Bus Station – Stockport

From the early part of the Twentieth Century trams and then buses stopped and started in Mersey Square, affording limited succour, space or shelter for the weary traveller.

22942

View from the Fire Station Tower.

10891

View from the Plaza Steps.

The land where the bus station currently stands was then owned and used by North Western Buses – a rather large and uncultivated plot.

pd hancock 78

Work began in April 1979 on a brand new bus station, the first stage finally opening on March 2nd 1982.

14406

Slowly emerging from the rough ground – a series of glass and steel boxes worthy of that master of minimalism Ludwig Mies van der Rohe, a Neue Nationalgalerie in miniature.

79

1979 copy

81

Photographs from Stockport Image Archive

It has stood and withstood the winds of change and perfidious public transport policy, the privatisation of the service, snatched greedily from local authority control.

Passengers have met and parted, whilst buses of every hue and stripe have departed from these draughty boxes.

Screen Shot 2018-04-09 at 17.13.54

Photograph from Victory Guy

There are now plans for imminent demolition and rebuilding – shaping a transport hub fit for the Twenty First Century – Space Age forms for a brave new world.

A new £42m transport interchange in Stockport town centre has taken a step forward after the local council agreed key measures to back the project.

Screen-Shot-2017-09-19-at-07.02.03

Untitled-1

April 9th 2017 here is my photographic record of the Bus Station, I’ve been, gone and come back again countless times through the years.

P1240953 copy

P1240954 copy

P1240456

P1240429

P1240431

P1240441

P1240445

P1240446

P1240447

P1240457

P1250012

P1250013

P1240459

P1240460

P1240462

P1240470

P1240472

P1240473

P1240474

P1240475

P1240476

P1240478

P1240479

P1240484

P1240485

P1240487

P1240488

P1240490

P1240507

P1240512

P1240514

P1240515

 

 

Merseyway – Stockport

Once there was a river there, formed by the thunder of Irish Sea ice gouging a great glacial valley, bowling along boulders and millstone grit through phyllosilicate clays and sedimentary sandstone.

27983074_10215926263608490_3556820789336334741_o

Then there wasn’t.

The Mersey, formed in Stockport as the Tame and Goyt conjoined, inconveniently filled with industrial grime and mire, then conveniently covered over in 1936.

16066

Creating the thoroughly modern thoroughfare Merseyway.

43094

The giant concrete culvert and bridge leaving the river cowering cautiously below.

11889

Of time and a river – little stands still and the town is whisked briskly into the late Twentieth Century with plans for a pedestrianised precinct.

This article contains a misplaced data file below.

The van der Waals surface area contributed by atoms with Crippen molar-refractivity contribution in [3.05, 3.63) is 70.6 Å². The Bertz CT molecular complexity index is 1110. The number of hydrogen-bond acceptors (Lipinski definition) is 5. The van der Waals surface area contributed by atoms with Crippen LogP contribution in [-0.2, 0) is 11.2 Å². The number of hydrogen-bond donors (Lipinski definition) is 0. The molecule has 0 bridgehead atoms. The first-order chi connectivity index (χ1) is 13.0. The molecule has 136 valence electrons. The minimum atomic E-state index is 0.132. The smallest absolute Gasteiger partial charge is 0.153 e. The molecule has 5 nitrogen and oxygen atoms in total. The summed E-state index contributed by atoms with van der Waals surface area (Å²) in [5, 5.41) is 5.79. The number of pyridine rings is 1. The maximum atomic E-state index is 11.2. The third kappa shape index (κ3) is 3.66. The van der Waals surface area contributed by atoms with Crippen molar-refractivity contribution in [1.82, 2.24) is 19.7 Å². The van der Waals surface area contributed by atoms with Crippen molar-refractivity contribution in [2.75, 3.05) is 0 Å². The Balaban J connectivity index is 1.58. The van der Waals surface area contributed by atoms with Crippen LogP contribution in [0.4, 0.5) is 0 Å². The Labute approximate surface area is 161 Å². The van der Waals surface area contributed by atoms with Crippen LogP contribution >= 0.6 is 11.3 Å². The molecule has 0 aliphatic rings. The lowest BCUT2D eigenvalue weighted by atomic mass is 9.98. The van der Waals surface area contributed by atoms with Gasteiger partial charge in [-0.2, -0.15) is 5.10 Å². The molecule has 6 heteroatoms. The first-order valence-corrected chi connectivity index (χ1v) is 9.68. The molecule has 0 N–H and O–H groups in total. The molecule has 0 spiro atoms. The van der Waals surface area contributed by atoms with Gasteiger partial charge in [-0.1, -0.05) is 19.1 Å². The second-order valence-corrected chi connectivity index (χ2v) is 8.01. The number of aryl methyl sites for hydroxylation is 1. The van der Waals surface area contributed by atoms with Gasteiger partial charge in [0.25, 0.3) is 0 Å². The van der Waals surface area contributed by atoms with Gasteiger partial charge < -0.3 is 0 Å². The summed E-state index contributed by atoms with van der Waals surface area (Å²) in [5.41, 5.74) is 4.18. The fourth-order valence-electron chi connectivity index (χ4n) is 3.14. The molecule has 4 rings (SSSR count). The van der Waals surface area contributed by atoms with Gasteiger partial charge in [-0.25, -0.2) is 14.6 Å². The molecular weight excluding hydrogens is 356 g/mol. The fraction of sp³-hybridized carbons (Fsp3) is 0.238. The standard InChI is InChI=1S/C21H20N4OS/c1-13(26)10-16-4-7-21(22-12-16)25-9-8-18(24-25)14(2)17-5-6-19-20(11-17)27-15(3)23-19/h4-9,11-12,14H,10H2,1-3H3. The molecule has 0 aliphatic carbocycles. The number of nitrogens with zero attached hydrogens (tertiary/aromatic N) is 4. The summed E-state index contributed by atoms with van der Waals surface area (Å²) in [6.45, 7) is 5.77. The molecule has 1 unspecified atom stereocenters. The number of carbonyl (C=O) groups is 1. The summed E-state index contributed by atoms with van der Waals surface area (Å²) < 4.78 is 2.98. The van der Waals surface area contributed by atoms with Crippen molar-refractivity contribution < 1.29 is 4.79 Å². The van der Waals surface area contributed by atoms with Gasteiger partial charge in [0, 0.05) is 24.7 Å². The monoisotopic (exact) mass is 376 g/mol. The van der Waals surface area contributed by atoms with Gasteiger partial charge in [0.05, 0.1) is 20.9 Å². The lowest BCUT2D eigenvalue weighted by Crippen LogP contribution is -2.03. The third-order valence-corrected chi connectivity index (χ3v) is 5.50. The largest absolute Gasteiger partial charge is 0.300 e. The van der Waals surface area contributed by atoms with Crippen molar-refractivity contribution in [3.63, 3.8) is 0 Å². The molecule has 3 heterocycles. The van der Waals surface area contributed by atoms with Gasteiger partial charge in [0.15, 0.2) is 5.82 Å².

15162

Completed and opened in 1965 the shopping precinct was concrete poetry in motion, incorporating the surrounding topography and extant architecture with grace and aplomb. Combining retail, restaurants and car parking facilities in a manner that critic Iain Nairn considered to be amongst the finest in the land.

4906

We had travelators, integrated paving, street furniture, and lighting across several levels. A carefully considered whole, combining all that was best in modern design with style, élan and panache – along with Freeman, Hardy and Willis.

16347

34942

44282

A clock tower, an Alan Boyson concrete car park screen and public art.

17379

19366

Would that it was still so, a variety of additions and subtractions have left Merseyway in architectural limbo, concrete legs akimbo across the river below, striding towards the future in a more than somewhat bewildered manner.

Yet we still continue cast our eyes upwards towards a clock that isn’t there, ride a non-existent walkway to the sky, try on an imaginary crop-top in C&A’s Clockhouse.

11408

17376

25379

17594

Photographs Stockport Image Archive

 

 

 

Lansbury Tower – London

Neither wrought from purest ivory, nor containing some woe begotten, long gone, misplaced Rapunzel, but conceived as a democratic symbol of a new age of concrete, brick and steel.

Frederick Gibberd’s almost triumphal tower interlocks zig-zag diamonds of cast concrete upwards towards a silently clicking clock, at the head of the Chrisp Street Market.

Lewis Mumford wrote of the adjoining Lansbury Estate:  

Its design has been based not solely on abstract aesthetic principles, or on the economics of commercial construction, or on the techniques of mass production, but on the social constitution of the community itself, with its diversity of human interests and human needs.

15631.1.434.434.FFFFFF

I was privileged to ascend the internal staircase, once open to the public – now reserved for high days, holidays and nosey northern interlopers. Having mildly vertiginous inclinations when so inclined, I gingerly went up in the world and leaned out to take the air and the view.

And this is what I saw.

P1130755 copy

P1130757 copy

P1130758 copy

P1130759 copy

P1130760 copy

P1130761 copy

P1130762 copy

P1130763 copy

P1130765 copy

P1130766 copy

P1130768 copy

P1130770 copy

P1130771 copy

P1130773 copy

P1130775 copy

P1130777 copy

P1130778 copy

P1130825 copy